and he shall pour oil upon it; upon all of it, as Jarchi observes, because it was mingled with it, and it was the best oil that was used; and though it might be brought from any part of the land of Israel, which was a land of oil olive, yet the chief place for oil was Tekoah, and the next to it was Ragab beyond Jordan, and from hence it was usually brought (w); and the common quantity was a log, or half a pint, to a tenth deal of fine flour, as Gersom asserts from the wise men, and to which Maimonides (x) agrees; and Gersom on the place observes, that it is proper that some of the oil should be put in the lower part of the vessel, and after that the fine flour should put in it, and then he should pour some of it upon it and mix it: the oil denotes the grace of the Spirit poured out upon Christ without measure, the oil of gladness, with which he was anointed above his fellows, and from whence he has the name of Messiah or Christ, or Anointed; and with which he was anointed to be prophet, priest, and King, and which renders him very desirable and delightful to his people, his name being as ointment poured forth, Psalm 45:7.
and put frankincense thereon; on a part of it, as Jarchi's note is; and according to him, the man that brought the meat offering left an handful of frankincense upon it on one side; and the reason of this was, because it was not to be mixed with it as the oil was, and it was not to be taken in the handful with it (z); and the quantity of the frankincense, as Gersom says, was one handful: this denoted the sweet odour and acceptableness of Christ, the meat offering, both to God and to his people: it is an observation of the Jewish writers, that the pouring out of the oil on the fine flour, and mixing it with it, and putting on the frankincense, might be done by a stranger, by any man, by the man that brought the meat offering, but what follows after the bringing of it to the priest were done by him (a).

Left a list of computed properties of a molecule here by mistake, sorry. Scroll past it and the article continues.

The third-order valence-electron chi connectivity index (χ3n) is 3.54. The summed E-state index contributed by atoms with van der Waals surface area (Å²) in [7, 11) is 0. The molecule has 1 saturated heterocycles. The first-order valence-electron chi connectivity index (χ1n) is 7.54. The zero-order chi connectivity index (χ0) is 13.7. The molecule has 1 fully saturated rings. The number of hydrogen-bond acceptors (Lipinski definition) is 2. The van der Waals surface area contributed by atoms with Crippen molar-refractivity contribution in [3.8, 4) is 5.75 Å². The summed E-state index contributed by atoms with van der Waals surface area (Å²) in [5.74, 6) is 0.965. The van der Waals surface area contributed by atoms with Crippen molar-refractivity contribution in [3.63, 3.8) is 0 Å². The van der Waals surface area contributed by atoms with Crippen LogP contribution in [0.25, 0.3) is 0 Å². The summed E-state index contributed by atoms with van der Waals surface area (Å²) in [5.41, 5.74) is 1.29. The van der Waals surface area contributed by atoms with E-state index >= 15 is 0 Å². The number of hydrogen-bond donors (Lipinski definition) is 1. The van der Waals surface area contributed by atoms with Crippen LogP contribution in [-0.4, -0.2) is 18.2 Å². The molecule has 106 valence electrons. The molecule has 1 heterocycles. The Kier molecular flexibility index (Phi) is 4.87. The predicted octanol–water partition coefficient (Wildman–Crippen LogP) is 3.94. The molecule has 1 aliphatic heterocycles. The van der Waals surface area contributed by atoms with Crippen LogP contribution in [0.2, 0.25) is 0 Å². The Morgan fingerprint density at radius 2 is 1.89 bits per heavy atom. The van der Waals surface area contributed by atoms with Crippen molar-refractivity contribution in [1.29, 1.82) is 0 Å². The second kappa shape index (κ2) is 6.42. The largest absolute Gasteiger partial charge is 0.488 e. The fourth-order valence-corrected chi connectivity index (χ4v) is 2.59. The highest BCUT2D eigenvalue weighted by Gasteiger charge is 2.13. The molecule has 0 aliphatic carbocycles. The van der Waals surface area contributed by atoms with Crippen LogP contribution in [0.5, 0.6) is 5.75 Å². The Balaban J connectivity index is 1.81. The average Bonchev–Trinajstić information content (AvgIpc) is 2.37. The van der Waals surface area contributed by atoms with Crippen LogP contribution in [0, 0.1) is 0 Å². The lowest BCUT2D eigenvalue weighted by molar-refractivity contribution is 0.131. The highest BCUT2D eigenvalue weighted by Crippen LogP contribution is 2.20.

(s) Jarchi, Aben Ezra, & Baal Hatturim, in loc. (t) Misn. Menachot, c. 8. sect. 1.((u) Jarchi & Gersom in loc. (w) Misn. Menachot, c. 8. sect. 3.((x) Hilchot Maaseh, Hakorbanot, c. 13. sect 5. (z) Vid T. Bab. Sotah, fol. 14. 2.((a) T. Bab. Menachot, fol. 9. 1. & 18. 2. & Pesachim, fol. 36. 1. & Jarchi in loc.
and he shall take thereout his handful of the flour thereof, and of the oil thereof; as mixed together: the Jews say (d), this was done with the right hand, which is very likely, that being generally used in this way: the Talmudists thus describe the manner in which the handful was taken; the priest stretched out his three fingers over the palm of his hand, and gathered the handful in the plate or pan, and parted it off with his thumb above, and with his little finger below; and this was the most difficult piece of service in the sanctuary (e): though Maimonides (f) rejects this notion of difficulty, and says it was done in the common way, in which men take up a handful of anything: but Bartenora says (g), it was not in the usual way, but much as before described: the priest put the sides of his fingers into the flour, and gathered the flour with the sides of his fingers within his hand, and took of the flour only three fingers' full, upon the palm of his hand, and no more; and that it might not be heaped or go out, he pared it off, above with his thumb, and below with his little finger; and this he affirms, according to the Gemara, and what his masters had taught him, was one of the hardest pieces of service in the sanctuary:
with all the frankincense thereof; this was not taken along with the handful of flour and oil; for if there was ever so small a quantity of frankincense in the handful it was not right (h); for the frankincense, when brought, was put on one side of the fine flour, and when the handful was taken, then that was taken altogether, and put upon it: